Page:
Sabrina Mahfouz is a British Egyptian writer and performance poet, whose previous plays include Dry Ice, Clean, Chef and Battleface. Her play Zeraffa Giraffa, based on the children's book about a giraffe who was sent from Egypt to France as a gift, is currently at the Little Angel Theatre and transfers to the Clapham Omnibus next month.
What was it about the story of Zeraffa that appealed to you?
When I read it and researched the story around it I found it fascinating. It revealed a lot of stuff about Egypt that I wasn't aware of; I found it very illuminating. Also it seemed to have a lot to say about refugees, and children in particular. Even though the central character isn't a refugee, he nevertheless doesn't have much choice about the journey he's making.
This is your first children's show - did you enjoy the challenge?
The thing that really interested me was creating a children's show that was looking at these dark and important issues. Trying to make that feel like an entertaining and heartwarming theatrical experience, while not glossing over the issues, felt like a brilliant challenge... Young audiences are very attentive, they take everything in. My son's two and half and he's seen three performances of it now now. He was completely silent the whole time, staring at the stage. I didn't expect that because an hour is a long time.
Were you much of a theatregoer as a kid?
Not really. My family came from all over the world so most of our money went on travel. So although travelling was very culturally enriching it meant I didn't go to much theatre or arts events until my 20s.
What sparked your interest in writing?
Reading sparked my interest in writing; as a kid I'd borrow as much as I could from the Omnibus, which back then was a library. Then in my early 20s I saw some people reading out their writing at the Southbank Centre, and found out about performance poetry which has been a really great avenue for me.
Did that lead you naturally into theatre?
I guess it does seem to transfer quite well... There is an intrinsic theatricality to performance poetry, and my poems always featured multiple characters so people were always telling me to write a play.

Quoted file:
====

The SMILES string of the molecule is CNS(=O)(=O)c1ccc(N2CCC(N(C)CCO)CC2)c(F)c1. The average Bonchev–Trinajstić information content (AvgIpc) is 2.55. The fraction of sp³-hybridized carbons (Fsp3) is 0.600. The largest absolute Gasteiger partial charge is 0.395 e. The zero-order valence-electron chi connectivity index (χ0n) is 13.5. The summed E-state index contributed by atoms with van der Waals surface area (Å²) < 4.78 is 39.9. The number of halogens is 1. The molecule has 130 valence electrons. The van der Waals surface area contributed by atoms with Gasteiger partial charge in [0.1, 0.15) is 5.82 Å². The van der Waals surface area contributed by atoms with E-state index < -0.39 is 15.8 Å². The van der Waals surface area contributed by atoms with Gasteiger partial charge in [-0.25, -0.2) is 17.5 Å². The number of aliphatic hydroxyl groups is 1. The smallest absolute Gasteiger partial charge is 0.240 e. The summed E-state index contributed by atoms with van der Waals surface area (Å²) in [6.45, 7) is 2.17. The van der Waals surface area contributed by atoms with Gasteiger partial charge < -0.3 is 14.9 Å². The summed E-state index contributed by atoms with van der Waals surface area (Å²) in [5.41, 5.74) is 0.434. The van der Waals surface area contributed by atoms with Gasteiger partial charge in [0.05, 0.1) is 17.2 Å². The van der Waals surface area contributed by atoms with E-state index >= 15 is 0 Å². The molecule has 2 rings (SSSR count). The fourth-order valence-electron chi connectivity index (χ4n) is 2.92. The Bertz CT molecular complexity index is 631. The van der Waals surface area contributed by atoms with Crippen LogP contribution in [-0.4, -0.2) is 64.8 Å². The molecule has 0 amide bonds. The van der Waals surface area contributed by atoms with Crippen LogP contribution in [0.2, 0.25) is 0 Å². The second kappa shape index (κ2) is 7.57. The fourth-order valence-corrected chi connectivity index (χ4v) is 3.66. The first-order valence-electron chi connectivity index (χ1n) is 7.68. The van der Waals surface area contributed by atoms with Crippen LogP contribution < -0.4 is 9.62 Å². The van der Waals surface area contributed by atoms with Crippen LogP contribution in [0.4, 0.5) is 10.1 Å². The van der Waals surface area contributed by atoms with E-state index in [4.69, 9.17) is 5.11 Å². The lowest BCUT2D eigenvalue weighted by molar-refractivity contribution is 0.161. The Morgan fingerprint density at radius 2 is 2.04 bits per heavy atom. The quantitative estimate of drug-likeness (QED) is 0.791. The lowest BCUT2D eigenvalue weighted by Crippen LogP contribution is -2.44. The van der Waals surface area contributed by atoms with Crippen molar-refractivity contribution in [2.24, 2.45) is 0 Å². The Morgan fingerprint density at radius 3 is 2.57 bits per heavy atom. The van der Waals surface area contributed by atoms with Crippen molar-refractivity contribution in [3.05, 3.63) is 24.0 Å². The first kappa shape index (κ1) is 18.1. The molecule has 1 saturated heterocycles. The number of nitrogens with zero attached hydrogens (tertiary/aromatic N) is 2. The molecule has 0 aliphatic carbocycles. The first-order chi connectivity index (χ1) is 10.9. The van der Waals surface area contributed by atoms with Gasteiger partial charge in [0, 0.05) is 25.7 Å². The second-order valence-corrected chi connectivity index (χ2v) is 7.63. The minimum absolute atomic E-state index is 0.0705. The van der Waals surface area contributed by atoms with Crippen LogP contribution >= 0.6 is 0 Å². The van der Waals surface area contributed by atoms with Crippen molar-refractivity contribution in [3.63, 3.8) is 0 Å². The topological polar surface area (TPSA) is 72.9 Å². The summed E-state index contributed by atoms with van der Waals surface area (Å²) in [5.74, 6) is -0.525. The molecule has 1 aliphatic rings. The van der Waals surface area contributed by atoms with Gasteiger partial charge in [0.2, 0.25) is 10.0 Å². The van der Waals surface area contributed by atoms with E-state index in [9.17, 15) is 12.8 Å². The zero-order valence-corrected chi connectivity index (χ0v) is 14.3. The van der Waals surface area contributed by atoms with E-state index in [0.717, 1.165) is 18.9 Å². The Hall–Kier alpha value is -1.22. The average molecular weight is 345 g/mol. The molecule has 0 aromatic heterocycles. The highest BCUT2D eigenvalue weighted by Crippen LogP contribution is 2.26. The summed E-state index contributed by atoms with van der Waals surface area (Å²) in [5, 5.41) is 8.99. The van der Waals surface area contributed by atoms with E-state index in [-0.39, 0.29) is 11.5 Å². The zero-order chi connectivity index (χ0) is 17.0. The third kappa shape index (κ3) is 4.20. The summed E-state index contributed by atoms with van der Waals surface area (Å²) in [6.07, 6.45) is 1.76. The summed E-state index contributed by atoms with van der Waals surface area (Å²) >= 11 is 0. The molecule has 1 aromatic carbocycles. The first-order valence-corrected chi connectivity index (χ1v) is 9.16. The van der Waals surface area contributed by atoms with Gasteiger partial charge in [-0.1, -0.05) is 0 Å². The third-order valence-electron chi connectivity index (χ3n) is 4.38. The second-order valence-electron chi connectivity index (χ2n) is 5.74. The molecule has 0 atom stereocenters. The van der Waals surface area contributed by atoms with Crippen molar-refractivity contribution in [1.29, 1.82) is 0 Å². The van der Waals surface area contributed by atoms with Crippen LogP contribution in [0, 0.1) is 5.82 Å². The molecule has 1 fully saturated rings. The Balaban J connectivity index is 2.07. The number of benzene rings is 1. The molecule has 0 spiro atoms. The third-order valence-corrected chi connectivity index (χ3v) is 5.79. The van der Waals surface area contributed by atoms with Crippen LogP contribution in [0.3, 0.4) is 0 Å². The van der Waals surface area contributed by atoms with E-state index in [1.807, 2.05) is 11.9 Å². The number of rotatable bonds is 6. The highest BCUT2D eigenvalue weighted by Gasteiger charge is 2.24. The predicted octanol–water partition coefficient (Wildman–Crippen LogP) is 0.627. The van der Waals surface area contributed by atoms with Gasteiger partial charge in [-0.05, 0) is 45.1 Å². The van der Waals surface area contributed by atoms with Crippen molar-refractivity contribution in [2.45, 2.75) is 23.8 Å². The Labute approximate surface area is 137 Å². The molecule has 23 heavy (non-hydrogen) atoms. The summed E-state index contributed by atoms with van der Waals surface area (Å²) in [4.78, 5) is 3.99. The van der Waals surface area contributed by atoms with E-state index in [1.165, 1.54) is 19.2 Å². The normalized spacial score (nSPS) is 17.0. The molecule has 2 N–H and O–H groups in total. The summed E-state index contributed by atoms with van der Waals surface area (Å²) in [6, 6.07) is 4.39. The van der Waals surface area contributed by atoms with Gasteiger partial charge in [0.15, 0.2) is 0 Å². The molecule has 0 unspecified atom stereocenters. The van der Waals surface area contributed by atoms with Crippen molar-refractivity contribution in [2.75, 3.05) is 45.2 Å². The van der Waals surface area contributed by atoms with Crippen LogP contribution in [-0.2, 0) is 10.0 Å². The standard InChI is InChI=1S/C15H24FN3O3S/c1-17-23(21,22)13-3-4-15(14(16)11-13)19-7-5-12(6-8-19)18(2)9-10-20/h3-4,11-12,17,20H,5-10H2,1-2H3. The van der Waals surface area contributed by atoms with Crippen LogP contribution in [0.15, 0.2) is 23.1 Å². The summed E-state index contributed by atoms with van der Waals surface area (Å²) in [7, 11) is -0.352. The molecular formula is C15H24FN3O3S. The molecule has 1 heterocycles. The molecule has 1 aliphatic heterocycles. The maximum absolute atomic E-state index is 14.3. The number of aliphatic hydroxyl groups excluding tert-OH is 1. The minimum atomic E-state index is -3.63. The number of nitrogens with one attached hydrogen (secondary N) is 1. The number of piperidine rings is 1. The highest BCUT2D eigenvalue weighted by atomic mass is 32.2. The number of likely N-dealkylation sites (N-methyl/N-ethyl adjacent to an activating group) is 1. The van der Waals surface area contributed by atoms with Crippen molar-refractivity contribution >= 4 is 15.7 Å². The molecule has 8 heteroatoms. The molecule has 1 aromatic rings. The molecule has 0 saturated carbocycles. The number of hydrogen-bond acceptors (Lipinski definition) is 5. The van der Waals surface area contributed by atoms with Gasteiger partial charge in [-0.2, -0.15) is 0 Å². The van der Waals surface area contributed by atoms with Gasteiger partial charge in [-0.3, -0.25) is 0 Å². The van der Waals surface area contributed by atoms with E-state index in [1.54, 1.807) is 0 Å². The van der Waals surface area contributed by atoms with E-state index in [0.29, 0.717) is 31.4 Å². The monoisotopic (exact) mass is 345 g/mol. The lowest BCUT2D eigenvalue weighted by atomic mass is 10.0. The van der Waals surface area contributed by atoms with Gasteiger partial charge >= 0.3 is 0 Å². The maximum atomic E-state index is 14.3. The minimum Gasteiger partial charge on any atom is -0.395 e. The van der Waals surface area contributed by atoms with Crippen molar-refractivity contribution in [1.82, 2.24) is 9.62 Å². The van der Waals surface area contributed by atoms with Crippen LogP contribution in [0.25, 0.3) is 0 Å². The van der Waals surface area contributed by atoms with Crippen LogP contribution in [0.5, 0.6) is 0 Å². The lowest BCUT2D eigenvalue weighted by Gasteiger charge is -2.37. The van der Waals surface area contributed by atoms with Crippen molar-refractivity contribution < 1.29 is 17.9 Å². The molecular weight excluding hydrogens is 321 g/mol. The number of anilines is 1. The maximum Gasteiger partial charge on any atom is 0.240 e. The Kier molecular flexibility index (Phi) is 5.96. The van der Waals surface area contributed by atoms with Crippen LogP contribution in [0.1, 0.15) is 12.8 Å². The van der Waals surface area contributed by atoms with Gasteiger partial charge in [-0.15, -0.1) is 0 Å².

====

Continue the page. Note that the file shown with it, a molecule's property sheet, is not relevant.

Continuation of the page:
Who are your biggest inspirations as a writer?
They change all the time, it depends who I'm reading. From a kids' point of view there's obviously Roald Dahl, and poets like Roger McGough and Allan Ahlberg, and then there's my contemporaries like Laura Dockrill and Hollie McNish, and Nawal El Saadawi, whose novel I'm currently adapting into an opera... There are different people for different stages in my life.
How do you manage all your projects?
It's not easy, but having a kid meant that financially I had to say yes to everything. That's the honest answer. People think you do everything purely out of passion, but it's a job. Now my son's a bit older and at nursery I finally have the brain space to create my own projects again, so that's what I'll be spending the next couple of years doing. But you just have to try and prioritise as much as possible. The days of sitting in coffee shops waiting for inspiration are most definitely gone.
Do you think it's harder for people emerging now than it used to be?
I don't think so, because there's so much support now. When I did my first theatre show in 2011 I bankrupted myself and had to pay for everything because nobody was really that interested. Now that style of writing is considered exciting and sellable, so people are much more interested in supporting it. From the Roundhouse to the Albany or Apples and Snakes, there are so many theatres now that will help people develop their work.
You've clearly made some big financial sacrifices to get to where you are
When I mentor young people, I see their faces falling when I tell them because they expect that when you have some profile that means you're doing ok financially. And then I tell them I still have to borrow money off friends at least once every three months... It's partly because of the way the pay structure works - you get paid in instalments for a job that will last at least a year. And over that year the amount of money versus that amount of time you're spending on the project just doesn't work out. Most of my friends in music and visual arts who've been successful are still having to do other jobs on the side.
Would you take on film and TV work?
For sure, I've been working on various TV treatments and scripts and been on [development] programmes with the BBC and Channel 4. It's where a lot of theatre writers end up, partly for financial reasons but also because it's an exciting place to be creatively at the moment. So I'm definitely up for doing some TV stuff.
Finally, to return to Zeraffa Giraffa, what's one thing you'd say to entice people along?
Well, seeing a giraffe on stage is not something you're going to experience very often without paying West End prices!
- Sabrina Mahfouz was speaking to Theo BosanquetBack to news